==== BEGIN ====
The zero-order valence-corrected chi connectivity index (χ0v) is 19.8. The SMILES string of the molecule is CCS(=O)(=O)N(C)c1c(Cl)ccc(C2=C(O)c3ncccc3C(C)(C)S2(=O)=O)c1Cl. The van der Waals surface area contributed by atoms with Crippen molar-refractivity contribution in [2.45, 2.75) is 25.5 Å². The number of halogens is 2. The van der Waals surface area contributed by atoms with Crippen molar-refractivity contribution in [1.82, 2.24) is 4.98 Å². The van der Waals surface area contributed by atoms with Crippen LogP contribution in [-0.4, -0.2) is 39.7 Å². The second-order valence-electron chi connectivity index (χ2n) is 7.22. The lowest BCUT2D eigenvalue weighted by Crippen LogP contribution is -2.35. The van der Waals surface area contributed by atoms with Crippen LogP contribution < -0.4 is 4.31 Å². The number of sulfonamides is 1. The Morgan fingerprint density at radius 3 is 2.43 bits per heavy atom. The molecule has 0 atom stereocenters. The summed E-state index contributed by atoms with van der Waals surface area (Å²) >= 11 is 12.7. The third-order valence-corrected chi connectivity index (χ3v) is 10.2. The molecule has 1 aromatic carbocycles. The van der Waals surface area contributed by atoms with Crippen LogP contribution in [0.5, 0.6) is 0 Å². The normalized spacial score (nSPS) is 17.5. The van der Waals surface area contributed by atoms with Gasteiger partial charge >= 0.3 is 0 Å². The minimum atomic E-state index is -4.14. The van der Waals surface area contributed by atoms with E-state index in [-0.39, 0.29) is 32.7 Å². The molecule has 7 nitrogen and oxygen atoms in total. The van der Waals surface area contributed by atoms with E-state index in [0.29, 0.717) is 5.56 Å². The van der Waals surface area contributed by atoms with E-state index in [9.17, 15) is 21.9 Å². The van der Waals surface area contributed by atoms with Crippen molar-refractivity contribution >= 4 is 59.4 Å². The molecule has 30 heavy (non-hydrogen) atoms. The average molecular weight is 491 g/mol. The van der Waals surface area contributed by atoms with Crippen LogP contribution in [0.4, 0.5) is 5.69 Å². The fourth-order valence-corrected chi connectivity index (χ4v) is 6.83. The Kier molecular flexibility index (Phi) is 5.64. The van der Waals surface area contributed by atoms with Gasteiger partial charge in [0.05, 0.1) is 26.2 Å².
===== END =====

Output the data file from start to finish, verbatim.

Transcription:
The zero-order valence-corrected chi connectivity index (χ0v) is 19.8. The SMILES string of the molecule is CCS(=O)(=O)N(C)c1c(Cl)ccc(C2=C(O)c3ncccc3C(C)(C)S2(=O)=O)c1Cl. The van der Waals surface area contributed by atoms with Crippen molar-refractivity contribution in [2.45, 2.75) is 25.5 Å². The number of halogens is 2. The van der Waals surface area contributed by atoms with Crippen molar-refractivity contribution in [1.82, 2.24) is 4.98 Å². The van der Waals surface area contributed by atoms with Crippen LogP contribution in [-0.4, -0.2) is 39.7 Å². The second-order valence-electron chi connectivity index (χ2n) is 7.22. The lowest BCUT2D eigenvalue weighted by Crippen LogP contribution is -2.35. The van der Waals surface area contributed by atoms with Crippen LogP contribution < -0.4 is 4.31 Å². The number of sulfonamides is 1. The Morgan fingerprint density at radius 3 is 2.43 bits per heavy atom. The molecule has 0 atom stereocenters. The summed E-state index contributed by atoms with van der Waals surface area (Å²) >= 11 is 12.7. The third-order valence-corrected chi connectivity index (χ3v) is 10.2. The molecule has 1 aromatic carbocycles. The van der Waals surface area contributed by atoms with Crippen LogP contribution in [0.5, 0.6) is 0 Å². The normalized spacial score (nSPS) is 17.5. The van der Waals surface area contributed by atoms with Gasteiger partial charge >= 0.3 is 0 Å². The minimum atomic E-state index is -4.14. The van der Waals surface area contributed by atoms with E-state index in [-0.39, 0.29) is 32.7 Å². The molecule has 7 nitrogen and oxygen atoms in total. The van der Waals surface area contributed by atoms with E-state index in [0.29, 0.717) is 5.56 Å². The van der Waals surface area contributed by atoms with E-state index in [9.17, 15) is 21.9 Å². The van der Waals surface area contributed by atoms with Crippen molar-refractivity contribution >= 4 is 59.4 Å². The molecule has 30 heavy (non-hydrogen) atoms. The average molecular weight is 491 g/mol. The van der Waals surface area contributed by atoms with Crippen LogP contribution in [0.4, 0.5) is 5.69 Å². The fourth-order valence-corrected chi connectivity index (χ4v) is 6.83. The Kier molecular flexibility index (Phi) is 5.64. The van der Waals surface area contributed by atoms with Gasteiger partial charge in [0.05, 0.1) is 26.2 Å².